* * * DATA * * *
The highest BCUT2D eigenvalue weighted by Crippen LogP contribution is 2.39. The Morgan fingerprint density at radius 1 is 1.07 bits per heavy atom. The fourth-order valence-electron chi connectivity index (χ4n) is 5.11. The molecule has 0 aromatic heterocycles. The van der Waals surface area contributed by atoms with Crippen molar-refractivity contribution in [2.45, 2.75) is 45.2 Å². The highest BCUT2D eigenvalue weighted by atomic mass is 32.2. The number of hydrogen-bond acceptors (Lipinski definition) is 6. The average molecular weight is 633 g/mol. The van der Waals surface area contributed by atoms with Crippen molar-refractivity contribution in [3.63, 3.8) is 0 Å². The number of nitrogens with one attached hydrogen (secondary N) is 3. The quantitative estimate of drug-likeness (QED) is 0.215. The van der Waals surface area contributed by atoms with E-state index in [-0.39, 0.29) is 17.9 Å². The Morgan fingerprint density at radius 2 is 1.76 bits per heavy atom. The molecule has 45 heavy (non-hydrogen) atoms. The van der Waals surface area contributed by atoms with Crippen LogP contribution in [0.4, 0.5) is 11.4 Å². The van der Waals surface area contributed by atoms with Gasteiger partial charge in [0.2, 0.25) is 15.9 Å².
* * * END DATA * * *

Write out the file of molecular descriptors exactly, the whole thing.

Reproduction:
The highest BCUT2D eigenvalue weighted by Crippen LogP contribution is 2.39. The Morgan fingerprint density at radius 1 is 1.07 bits per heavy atom. The fourth-order valence-electron chi connectivity index (χ4n) is 5.11. The molecule has 0 aromatic heterocycles. The van der Waals surface area contributed by atoms with Crippen molar-refractivity contribution in [2.45, 2.75) is 45.2 Å². The highest BCUT2D eigenvalue weighted by atomic mass is 32.2. The number of hydrogen-bond acceptors (Lipinski definition) is 6. The average molecular weight is 633 g/mol. The van der Waals surface area contributed by atoms with Crippen molar-refractivity contribution in [3.63, 3.8) is 0 Å². The number of nitrogens with one attached hydrogen (secondary N) is 3. The quantitative estimate of drug-likeness (QED) is 0.215. The van der Waals surface area contributed by atoms with E-state index in [-0.39, 0.29) is 17.9 Å². The Morgan fingerprint density at radius 2 is 1.76 bits per heavy atom. The molecule has 45 heavy (non-hydrogen) atoms. The van der Waals surface area contributed by atoms with Crippen LogP contribution in [0.4, 0.5) is 11.4 Å². The van der Waals surface area contributed by atoms with Gasteiger partial charge in [0.2, 0.25) is 15.9 Å².